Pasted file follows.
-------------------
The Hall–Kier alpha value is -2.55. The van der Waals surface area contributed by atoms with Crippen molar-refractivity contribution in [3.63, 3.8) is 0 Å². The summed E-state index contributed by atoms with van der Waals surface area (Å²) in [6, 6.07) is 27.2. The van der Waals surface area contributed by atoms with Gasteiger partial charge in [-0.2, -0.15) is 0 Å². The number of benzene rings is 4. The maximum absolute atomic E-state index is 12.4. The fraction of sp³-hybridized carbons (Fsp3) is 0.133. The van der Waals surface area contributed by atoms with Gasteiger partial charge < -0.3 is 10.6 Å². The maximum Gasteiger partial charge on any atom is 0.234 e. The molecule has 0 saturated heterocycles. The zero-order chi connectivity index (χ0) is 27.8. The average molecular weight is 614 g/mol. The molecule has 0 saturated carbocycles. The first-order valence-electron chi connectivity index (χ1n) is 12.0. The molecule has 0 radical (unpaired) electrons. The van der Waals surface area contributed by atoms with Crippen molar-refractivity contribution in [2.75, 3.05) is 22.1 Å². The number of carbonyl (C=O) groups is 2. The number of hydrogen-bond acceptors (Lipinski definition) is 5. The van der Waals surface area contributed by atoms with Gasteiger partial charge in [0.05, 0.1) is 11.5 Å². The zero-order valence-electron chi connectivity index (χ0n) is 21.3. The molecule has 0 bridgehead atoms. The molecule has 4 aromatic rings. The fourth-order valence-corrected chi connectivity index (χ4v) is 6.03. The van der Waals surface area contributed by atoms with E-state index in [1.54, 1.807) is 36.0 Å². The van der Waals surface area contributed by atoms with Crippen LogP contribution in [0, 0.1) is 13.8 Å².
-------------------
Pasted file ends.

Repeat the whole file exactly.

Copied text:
The Hall–Kier alpha value is -2.55. The van der Waals surface area contributed by atoms with Crippen molar-refractivity contribution in [3.63, 3.8) is 0 Å². The summed E-state index contributed by atoms with van der Waals surface area (Å²) in [6, 6.07) is 27.2. The van der Waals surface area contributed by atoms with Gasteiger partial charge in [-0.2, -0.15) is 0 Å². The number of benzene rings is 4. The maximum absolute atomic E-state index is 12.4. The fraction of sp³-hybridized carbons (Fsp3) is 0.133. The van der Waals surface area contributed by atoms with Gasteiger partial charge < -0.3 is 10.6 Å². The maximum Gasteiger partial charge on any atom is 0.234 e. The molecule has 0 saturated heterocycles. The zero-order chi connectivity index (χ0) is 27.8. The average molecular weight is 614 g/mol. The molecule has 0 saturated carbocycles. The first-order valence-electron chi connectivity index (χ1n) is 12.0. The molecule has 0 radical (unpaired) electrons. The van der Waals surface area contributed by atoms with Crippen molar-refractivity contribution in [2.75, 3.05) is 22.1 Å². The number of carbonyl (C=O) groups is 2. The number of hydrogen-bond acceptors (Lipinski definition) is 5. The van der Waals surface area contributed by atoms with Gasteiger partial charge in [0.05, 0.1) is 11.5 Å². The zero-order valence-electron chi connectivity index (χ0n) is 21.3. The molecule has 0 bridgehead atoms. The molecule has 4 aromatic rings. The fourth-order valence-corrected chi connectivity index (χ4v) is 6.03. The van der Waals surface area contributed by atoms with E-state index in [1.54, 1.807) is 36.0 Å². The van der Waals surface area contributed by atoms with Crippen LogP contribution in [0, 0.1) is 13.8 Å².